“Grief is the normal and natural emotional reaction to loss or change of any kind.”

Depending on the nature of the loss, grief can bring feelings ranging from sadness and discomfort to intense unbearable sorrow and despair. Grief – especially if it is not acknowledged, expressed and accepted by those around us, can be very debilitating. If left unspoken, it can turn to long-term depression and/or anger.

We have a tendency in this culture to be very uncomfortable with negative feelings, especially grief, our own or others, and we want ourselves and the people around us to “get over it”.

The reality is that we can’t. We can try to bury it, deny it, “stiff upper lip” it and pretend it’s gone.

Grief surfaces when we least expect it. Things like someone else’s experience that’s similar to one of our losses, or a movie or song, can bring back memories and the old feelings can come flooding in.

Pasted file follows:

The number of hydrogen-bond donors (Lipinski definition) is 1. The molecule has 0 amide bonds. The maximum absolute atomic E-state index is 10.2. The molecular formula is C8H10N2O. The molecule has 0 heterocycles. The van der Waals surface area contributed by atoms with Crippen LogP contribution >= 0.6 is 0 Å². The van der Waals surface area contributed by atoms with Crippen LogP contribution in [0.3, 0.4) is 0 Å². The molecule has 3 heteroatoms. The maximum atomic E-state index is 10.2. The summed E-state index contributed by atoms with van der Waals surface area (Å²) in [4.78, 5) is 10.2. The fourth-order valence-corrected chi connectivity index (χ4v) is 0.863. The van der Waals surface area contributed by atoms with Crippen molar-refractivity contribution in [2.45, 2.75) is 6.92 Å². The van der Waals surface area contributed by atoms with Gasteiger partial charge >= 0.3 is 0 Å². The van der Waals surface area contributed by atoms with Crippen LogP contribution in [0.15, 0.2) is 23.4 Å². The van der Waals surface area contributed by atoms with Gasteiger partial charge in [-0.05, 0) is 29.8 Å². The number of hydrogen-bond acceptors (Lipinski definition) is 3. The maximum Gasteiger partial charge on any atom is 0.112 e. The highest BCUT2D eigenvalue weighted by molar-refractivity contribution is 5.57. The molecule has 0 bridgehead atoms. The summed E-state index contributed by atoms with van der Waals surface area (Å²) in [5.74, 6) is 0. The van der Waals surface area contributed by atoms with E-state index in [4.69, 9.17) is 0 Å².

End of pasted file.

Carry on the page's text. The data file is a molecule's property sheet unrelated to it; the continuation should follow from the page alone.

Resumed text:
Any life passage, like our child graduating high school, can bring back intense feelings of loss for our deceased parent who isn’t there to share the joy or our child’s parent who left the family and isn’t there to support our child.

If we accept our grief, name it and work through it, it becomes part of who we are and helps us to grow and learn. We can acknowledge it when it surfaces and tenderly recognize it.

Just as I always talk about how important it is to help your children identify and express their feelings (including loss and grief – think new baby, a broken toy, loss of a grandparent) and help them to deal with them, it is just as important to recognize your feelings – including loss and grief – accept them, express them, and learn to work through them as well.